The World Health Organization (WHO) has included Becton, Dickinson and Company’s (BD) MAX Molecular Multi-Drug Resistant Tuberculosis (MDR-TB) Assay in the moderate complexity automated NAAT class of molecular diagnostic technologies for high diagnostic accuracy for Tuberculosis (TB) testing.
The latest development comes ahead of an update to WHO’s guidelines for TB diagnostic tests.
The PCR-based molecular test is intended for the identification and diagnosis of TB, as well as isoniazid (INH) and rifampicin (RIF) resistance.
It can be used by laboratorians and clinicians to simultaneously identify TB causing bacteria and verify whether the bacteria contain mutations linked to resistance to INH and RIF, two important first-line drugs.
This will improve available data and help facilitate optimal treatment of patients.
Defined as resistance to both INH and RIF, MDR-TB is a major problem in fighting TB as patients will not benefit from treatment with these drugs and could spread the resistant forms of the disease to others.
BD life sciences president Dave Hickey said: “BD is keenly focused on the fight against antimicrobial resistance and we believe the BD MAX MDR-TB Assay will make a real impact on the detection of MDR-TB and better inform which treatment regimen to use for TB patients.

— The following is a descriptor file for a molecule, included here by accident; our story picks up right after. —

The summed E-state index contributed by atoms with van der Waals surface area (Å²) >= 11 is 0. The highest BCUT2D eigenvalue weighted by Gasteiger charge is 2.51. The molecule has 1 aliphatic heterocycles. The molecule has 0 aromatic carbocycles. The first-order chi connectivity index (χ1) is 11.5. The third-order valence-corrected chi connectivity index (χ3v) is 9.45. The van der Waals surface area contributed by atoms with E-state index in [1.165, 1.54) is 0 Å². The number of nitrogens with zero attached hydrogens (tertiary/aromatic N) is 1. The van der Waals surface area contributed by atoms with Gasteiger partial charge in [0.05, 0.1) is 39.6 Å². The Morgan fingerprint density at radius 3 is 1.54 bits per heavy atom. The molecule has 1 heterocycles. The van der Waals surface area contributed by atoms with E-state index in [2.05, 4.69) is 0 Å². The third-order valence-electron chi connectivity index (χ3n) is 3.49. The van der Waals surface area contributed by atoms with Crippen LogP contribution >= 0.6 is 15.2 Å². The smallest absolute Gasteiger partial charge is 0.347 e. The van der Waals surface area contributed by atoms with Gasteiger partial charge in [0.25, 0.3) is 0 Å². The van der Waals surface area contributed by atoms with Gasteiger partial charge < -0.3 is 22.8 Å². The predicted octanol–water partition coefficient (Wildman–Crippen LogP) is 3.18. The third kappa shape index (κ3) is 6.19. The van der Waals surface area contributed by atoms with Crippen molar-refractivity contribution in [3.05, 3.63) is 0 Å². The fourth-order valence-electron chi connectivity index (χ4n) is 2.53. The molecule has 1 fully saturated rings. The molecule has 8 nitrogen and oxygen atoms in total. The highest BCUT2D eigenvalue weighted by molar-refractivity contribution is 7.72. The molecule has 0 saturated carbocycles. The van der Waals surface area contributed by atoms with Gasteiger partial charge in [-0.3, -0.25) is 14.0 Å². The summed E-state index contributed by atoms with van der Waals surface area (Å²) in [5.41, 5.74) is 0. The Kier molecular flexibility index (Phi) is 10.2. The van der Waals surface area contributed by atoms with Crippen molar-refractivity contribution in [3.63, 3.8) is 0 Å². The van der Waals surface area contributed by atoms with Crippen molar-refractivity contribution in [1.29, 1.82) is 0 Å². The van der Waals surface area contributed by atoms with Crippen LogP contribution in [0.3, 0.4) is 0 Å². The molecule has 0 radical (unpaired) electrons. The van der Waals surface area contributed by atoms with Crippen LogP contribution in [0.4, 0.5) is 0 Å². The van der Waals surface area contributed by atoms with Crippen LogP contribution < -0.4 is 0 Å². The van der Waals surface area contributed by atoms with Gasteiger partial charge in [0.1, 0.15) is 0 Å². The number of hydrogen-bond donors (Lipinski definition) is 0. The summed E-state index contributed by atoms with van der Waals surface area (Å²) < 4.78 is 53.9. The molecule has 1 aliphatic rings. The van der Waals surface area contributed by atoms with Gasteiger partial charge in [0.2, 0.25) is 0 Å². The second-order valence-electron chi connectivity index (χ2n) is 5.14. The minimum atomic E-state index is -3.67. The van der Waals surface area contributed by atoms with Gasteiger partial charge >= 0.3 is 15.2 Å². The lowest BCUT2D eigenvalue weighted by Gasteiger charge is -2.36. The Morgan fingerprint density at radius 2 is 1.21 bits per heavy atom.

“This recognition by WHO is a significant milestone for this product and furthers BD’s commitment in the fight to end TB. We look forward to WHO releasing its updated guidelines later this year.”
The fully automated BD MAX System lowers the chances of human error and provides quick results. It can process 24 samples simultaneously and up to several hundred samples in 24 hours.
Each unit can perform tests for respiratory infections, enterics and hospital-acquired or sexually transmitted infections.
An in vitro diagnostic device, the test is available in Europe and other countries across the globe accepting the CE mark.
Last month, the US Food and Drug Administration granted emergency use authorization to BD’s new rapid antigen test that can identify SARS-CoV-2, influenza A and influenza B in a single test.